2017: A Year in Books

Not much time during 2017 was spent in silence or without my face between the pages of a book. If I wasn’t reading a book, I was listening to one. Consuming books in two formats meant I read way more than normal. The good news? I read so many good books! The downside to all that reading? I may have forgotten how to enjoy sitting alone with silence. Goals for 2018.

In the meantime, here are my favorite reads from 2017, listed in no particular order:

Throughout the year, I read 142 (!) books. They’re all pictured below and you can see my reviews over at Goodreads.

During 2017, I read 142 books.

Thirteen Reasons Why: I Used to Think… But Then I Learned… And Now I Think…

Thirteen Reasons Why by Jay Asher.There is something very empowering in the following train of thought: I used to think… But then I learned… And now I think…

How often do you hear people speak like that? It doesn’t happen often in my circles. In fact, maybe never. That includes coming out of my own mouth, by the way. And when I talk about the state of civil discourse in our country, a lot of it, for me, is people being able to take in new information and adjust their beliefs accordingly. I’m tired of people digging in their heels on one perspective and never changing or growing. I’m tired of digging in my own heels.

How Jay Asher changing my mind about Thirteen Reasons Why

I watched Thirteen Reasons Why on Netflix to see what the fuss was about. I mean, I knew the fuss was about a show focused on teens and suicide, but did the controversy go further than that? When I learned it was based on a book, a book almost ten years old, I was surprised. When I learned from my design co-op at work that the book had been required reading for her in the seventh grade, I was even more surprised.

Fortunately, I was able to read this book just in time for a talk from the author, Jay Asher, at my local library, giving me the opportunity to process the written story and the televised version of that story alongside thoughts from the author.

I used to think…

My opinion going into the talk by Asher was that the Netflix show was pretty shocking. I understood why it had people upset, but wasn’t sure what to do with that information.

The book was less dramatic to me. Had I flip-flopped the order of consumption, I may have had a different perspective. The book just felt… so much more vanilla. I found myself asking several times, “Wait. This? This got you that upset?” That said, what the book did better than the show for me was to demonstrate that Hannah, the main character, was working from a false construct. Many times she would say something like, “And no one would talk to me.” Or, “No one would understand.” In the book, the other main character, Clay, would reply, “You never gave us a chance to try.” Or, “Yes, I would have. I wanted to.” Things like that. It stood out to me. If those moments were in the show, I missed them.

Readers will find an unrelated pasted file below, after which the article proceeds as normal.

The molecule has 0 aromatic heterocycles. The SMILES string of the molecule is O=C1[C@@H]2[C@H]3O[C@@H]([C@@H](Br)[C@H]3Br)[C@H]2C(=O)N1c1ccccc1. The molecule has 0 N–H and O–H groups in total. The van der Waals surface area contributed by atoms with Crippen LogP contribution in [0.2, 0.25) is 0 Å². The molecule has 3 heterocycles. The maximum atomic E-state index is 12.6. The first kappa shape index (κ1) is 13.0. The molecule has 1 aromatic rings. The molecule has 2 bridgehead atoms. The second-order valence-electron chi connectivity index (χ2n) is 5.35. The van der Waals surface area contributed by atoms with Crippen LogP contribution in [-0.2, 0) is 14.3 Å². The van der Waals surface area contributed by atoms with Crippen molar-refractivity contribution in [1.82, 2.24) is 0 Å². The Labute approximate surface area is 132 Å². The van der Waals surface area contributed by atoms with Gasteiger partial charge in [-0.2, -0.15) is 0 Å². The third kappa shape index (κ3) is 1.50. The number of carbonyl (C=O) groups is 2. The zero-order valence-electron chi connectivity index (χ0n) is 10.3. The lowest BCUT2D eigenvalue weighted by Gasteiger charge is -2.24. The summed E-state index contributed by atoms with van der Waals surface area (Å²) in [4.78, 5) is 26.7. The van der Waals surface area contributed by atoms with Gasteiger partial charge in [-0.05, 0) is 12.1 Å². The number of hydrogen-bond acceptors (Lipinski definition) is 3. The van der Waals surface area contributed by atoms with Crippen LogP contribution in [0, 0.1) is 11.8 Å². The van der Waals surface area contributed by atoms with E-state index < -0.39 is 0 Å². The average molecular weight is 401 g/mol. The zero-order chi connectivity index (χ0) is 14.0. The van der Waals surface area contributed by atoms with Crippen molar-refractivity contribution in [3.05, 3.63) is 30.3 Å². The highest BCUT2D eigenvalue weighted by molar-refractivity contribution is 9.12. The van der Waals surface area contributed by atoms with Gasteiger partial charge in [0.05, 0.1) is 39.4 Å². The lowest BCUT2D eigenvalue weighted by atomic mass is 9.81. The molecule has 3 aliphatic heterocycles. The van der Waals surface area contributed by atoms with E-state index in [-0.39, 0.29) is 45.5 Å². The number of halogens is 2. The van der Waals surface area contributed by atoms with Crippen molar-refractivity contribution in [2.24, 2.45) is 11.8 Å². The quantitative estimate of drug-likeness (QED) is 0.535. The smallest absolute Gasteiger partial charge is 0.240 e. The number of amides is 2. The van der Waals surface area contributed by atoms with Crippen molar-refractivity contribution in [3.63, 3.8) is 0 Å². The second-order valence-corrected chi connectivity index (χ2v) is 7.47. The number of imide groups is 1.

And then I learned…

"If our society did a better job of taking about issues like this, there would be a lot less need for books like this," Jay Asher said about Thirteen Reasons Why.Asher, has been going to schools and libraries talking aboutThirteen Reasons Why for ten years now and has his talking points down pat. He made a lot of comments that resonated with me. I think they helped me reframe his book and the show based on it.

“If our society did a better job of taking about issues like this, there would be a lot less need for books like this,” he said.

Agreed. That’s an important point to ponder. One mom in attendance at the library talk, with her teenage daughter sitting next to her, asked the author if he was familiar with Malcolm Gladwell’s argument about suicide in The Tipping Point. I’ve not read that book, but the argument essentially states that data around suicide is much like fashion trends. When teens are exposed to suicide, whether the conversation point or the actual act, they are more likely to copy the act. So by talking about the act, you are opening up the option for more suicides. Maybe. But probably not. When leaving the library, I heard two people talking and comparing that argument to the idea that we can’t teach sex education because it will make teenagers want to have sex. Both arguments presume that the thoughts aren’t already there and that teens aren’t discussing it. That is just plain wrong.